::-webkit-input-placeholder { 
    color: red; text-overflow: ellipsis; 
}
:-moz-placeholder { 
    color: #acacac !important; text-overflow: ellipsis; 
}
::-moz-placeholder { 
    color: #acacac !important; text-overflow: ellipsis; 
} /* For the future */
:-ms-input-placeholder { 
    color: #acacac !important; text-overflow: ellipsis; 
}

This will work fine. DEMO HERE:

input::-webkit-input-placeholder,
textarea::-webkit-input-placeholder {
  color: #666;
}
input:-moz-placeholder,
textarea:-moz-placeholder {
  color: #666;
}
input::-moz-placeholder,
textarea::-moz-placeholder {
  color: #666;
}
input:-ms-input-placeholder,
textarea:-ms-input-placeholder {
  color: #666;
}
<input type="text" placeholder="Value" />

I think this code will work because a placeholder is needed only for input type text. So this one line CSS will be enough for your need:

input[type="text"]::-webkit-input-placeholder {
    color: red;
}

For Bootstrap users, if you are using class="form-control", there may be a CSS specificity issue. You should get a higher priority:

.form-control::-webkit-input-placeholder {
    color: red;
}
//.. and other browsers

Or if you are using Less:

.form-control{
    .placeholder(red);
}

Implementation

There are three different implementations: pseudo-elements, pseudo-classes, and nothing.

  • WebKit, Blink (Safari, Google Chrome, Opera 15+) and Microsoft Edge are using a pseudo-element: ::-webkit-input-placeholder. [Ref]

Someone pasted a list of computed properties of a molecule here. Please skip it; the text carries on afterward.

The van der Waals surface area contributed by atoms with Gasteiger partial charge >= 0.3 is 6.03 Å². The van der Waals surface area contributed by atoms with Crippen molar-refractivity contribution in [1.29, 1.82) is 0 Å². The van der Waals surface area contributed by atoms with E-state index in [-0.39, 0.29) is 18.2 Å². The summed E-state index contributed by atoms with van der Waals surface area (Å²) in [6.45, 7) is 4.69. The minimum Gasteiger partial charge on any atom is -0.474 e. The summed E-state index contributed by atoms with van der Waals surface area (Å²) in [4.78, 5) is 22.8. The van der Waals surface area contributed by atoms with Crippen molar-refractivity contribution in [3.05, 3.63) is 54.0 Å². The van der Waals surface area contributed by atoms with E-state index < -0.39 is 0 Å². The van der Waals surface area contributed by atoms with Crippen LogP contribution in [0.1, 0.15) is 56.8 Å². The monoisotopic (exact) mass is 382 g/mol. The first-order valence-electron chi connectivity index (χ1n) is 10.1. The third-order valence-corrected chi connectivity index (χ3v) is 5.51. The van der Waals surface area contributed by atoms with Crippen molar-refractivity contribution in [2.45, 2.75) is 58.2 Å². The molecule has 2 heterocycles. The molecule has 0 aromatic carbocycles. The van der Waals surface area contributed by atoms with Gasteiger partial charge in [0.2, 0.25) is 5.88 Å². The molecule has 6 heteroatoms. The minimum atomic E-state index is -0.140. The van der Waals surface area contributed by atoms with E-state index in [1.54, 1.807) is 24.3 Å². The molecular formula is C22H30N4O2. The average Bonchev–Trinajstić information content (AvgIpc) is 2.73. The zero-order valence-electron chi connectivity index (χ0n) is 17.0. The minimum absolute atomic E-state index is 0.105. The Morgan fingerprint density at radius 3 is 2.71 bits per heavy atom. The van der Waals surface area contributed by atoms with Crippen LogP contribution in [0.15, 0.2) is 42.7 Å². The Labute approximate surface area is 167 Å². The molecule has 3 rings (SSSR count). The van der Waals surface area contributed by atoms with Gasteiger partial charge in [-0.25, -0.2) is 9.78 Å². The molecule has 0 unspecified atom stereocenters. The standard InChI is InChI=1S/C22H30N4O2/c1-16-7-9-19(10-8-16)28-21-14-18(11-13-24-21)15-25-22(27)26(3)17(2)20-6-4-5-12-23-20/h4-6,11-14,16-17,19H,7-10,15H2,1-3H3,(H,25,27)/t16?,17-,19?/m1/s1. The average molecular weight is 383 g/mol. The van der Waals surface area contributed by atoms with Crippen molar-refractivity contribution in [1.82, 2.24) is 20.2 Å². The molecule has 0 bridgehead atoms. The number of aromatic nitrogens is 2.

• Mozilla Firefox 4 to 18 is using a pseudo-class: :-moz-placeholder (one colon). [Ref]
  • Mozilla Firefox 19+ is using a pseudo-element: ::-moz-placeholder, but the old selector will still work for a while. [Ref]
  • Internet Explorer 10 and 11 are using a pseudo-class: :-ms-input-placeholder. [Ref]
  • April 2017: Most modern browsers support the simple pseudo-element ::placeholder [Ref]

Internet Explorer 9 and lower does not support the placeholder attribute at all, while Opera 12 and lower do not support any CSS selector for placeholders.

The discussion about the best implementation is still going on. Note the pseudo-elements act like real elements in the Shadow DOM. A padding on an input will not get the same background color as the pseudo-element.

CSS selectors

User agents are required to ignore a rule with an unknown selector. See Selectors Level 3:

a group of selectors containing an invalid selector is invalid.

So we need separate rules for each browser. Otherwise the whole group would be ignored by all browsers.

::-webkit-input-placeholder { /* WebKit, Blink, Edge */
    color:    #909;
}
:-moz-placeholder { /* Mozilla Firefox 4 to 18 */
   color:    #909;
   opacity:  1;
}
::-moz-placeholder { /* Mozilla Firefox 19+ */
   color:    #909;
   opacity:  1;
}
:-ms-input-placeholder { /* Internet Explorer 10-11 */